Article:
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EXJADE®

Important note: Before prescribing, consult full prescribing information.

Presentation: Dispersible tablets containing 125 mg, 250 mg or 500 mg of deferasirox.

Indications: For the treatment of chronic iron overload due to frequent blood transfusions (≥7 ml/kg/month of packed red blood cells) in patients with beta-thalassemia major aged 6 years and older.

  • Also indicated for the treatment of chronic iron overload due to blood transfusions when deferoxamine therapy is contraindicated or inadequate in the following patient groups: in patients with beta-thalassemia major with iron overload due to frequent blood transfusions (≥7 ml/kg/month of packed red blood cells) aged 2 to 5 years; in patients with other anemias aged 2 years and older; in patients with beta-thalassemia major with iron overload due to infrequent blood transfusions (<7 ml/kg/month of packed red blood cells) aged 2 years and older.
  • For the treatment of chronic iron overload requiring chelation therapy when deferoxamine therapy is contraindicated or inadequate in patients with non–transfusion-dependent thalassemia syndromes aged 10 years and older.

Dosage: Transfusional iron overload

  • Recommended initial daily dose is 20 mg/kg body weight; consider 30 mg/kg for frequently transfused patients receiving >14 ml/kg/month of packed red blood cells (approximately >4 units/month) who require reduction of iron overload; consider 10 mg/kg for infrequently transfused patients receiving <7 ml/kg/month of packed red blood cells (approximately <2 units/month) who do not require reduction of body iron level; for patients already well-managed on treatment with deferoxamine, consider a starting dose of EXJADE that is numerically half that of the deferoxamine dose.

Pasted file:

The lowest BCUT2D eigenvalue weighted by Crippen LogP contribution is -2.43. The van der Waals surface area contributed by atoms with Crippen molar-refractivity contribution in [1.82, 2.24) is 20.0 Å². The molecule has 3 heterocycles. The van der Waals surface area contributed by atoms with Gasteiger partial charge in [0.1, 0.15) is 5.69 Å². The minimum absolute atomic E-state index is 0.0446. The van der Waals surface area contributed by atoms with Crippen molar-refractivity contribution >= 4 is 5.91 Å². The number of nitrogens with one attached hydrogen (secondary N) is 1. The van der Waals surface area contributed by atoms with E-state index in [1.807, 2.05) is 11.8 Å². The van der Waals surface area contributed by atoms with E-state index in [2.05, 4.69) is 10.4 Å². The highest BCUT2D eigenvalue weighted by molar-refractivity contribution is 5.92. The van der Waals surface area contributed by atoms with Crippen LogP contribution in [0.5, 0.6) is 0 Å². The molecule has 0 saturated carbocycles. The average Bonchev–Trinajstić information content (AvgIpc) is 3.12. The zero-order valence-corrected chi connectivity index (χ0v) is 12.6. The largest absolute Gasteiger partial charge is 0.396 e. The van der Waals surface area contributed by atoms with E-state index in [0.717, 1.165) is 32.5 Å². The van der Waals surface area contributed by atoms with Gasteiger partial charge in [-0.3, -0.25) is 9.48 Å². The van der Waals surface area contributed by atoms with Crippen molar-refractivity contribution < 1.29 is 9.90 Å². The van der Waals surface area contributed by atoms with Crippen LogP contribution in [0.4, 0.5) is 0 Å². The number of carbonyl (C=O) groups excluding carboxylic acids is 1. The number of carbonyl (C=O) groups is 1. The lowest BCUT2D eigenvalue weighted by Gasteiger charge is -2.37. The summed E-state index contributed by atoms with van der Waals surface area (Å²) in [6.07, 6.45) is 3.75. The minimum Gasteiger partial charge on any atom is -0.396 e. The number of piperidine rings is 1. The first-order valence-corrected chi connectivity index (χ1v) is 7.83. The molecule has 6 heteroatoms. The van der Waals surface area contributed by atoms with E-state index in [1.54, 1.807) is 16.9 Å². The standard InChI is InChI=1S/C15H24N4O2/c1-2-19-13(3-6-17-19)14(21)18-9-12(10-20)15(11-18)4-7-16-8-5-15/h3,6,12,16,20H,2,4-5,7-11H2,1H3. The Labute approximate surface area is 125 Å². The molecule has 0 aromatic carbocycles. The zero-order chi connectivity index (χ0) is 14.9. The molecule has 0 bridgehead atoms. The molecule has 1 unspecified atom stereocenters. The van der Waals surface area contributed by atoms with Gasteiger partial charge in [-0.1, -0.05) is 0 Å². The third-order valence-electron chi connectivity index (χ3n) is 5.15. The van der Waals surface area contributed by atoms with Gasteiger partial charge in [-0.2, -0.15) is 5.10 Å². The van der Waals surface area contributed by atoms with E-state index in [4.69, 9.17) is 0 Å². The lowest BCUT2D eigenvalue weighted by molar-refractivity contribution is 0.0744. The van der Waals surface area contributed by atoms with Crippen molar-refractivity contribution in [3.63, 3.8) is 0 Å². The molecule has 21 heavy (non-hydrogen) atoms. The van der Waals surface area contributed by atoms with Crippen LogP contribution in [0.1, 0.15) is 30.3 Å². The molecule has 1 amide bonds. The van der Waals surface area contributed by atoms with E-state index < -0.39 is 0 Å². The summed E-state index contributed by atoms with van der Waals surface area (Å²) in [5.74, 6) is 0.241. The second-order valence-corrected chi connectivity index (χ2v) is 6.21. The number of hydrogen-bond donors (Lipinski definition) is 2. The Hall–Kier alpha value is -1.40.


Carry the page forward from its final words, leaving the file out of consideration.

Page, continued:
• EXJADE must be taken once daily on an empty stomach at least 30 minutes before food.
  • Tablets to be dispersed in water or apple or orange juice (100-200ml).

Monthly monitoring of serum ferritin to assess patient's response to therapy

  • Dose to be adjusted if necessary every 3 to 6 months based on serum ferritin trends. Dose adjustments should be made in steps of 5 to 10 mg/kg. In patients not adequately controlled with doses of 30 mg/kg, doses of up to 40 mg/kg may be considered.

Maximum daily dose is 40 mg/kg body weight.

  • In patients whose serum ferritin level has reached the target (usually between 500 and 1,000 micrograms/l), consider dose reductions in steps of 5 to 10 mg/kg to maintain serum ferritin levels within the target range.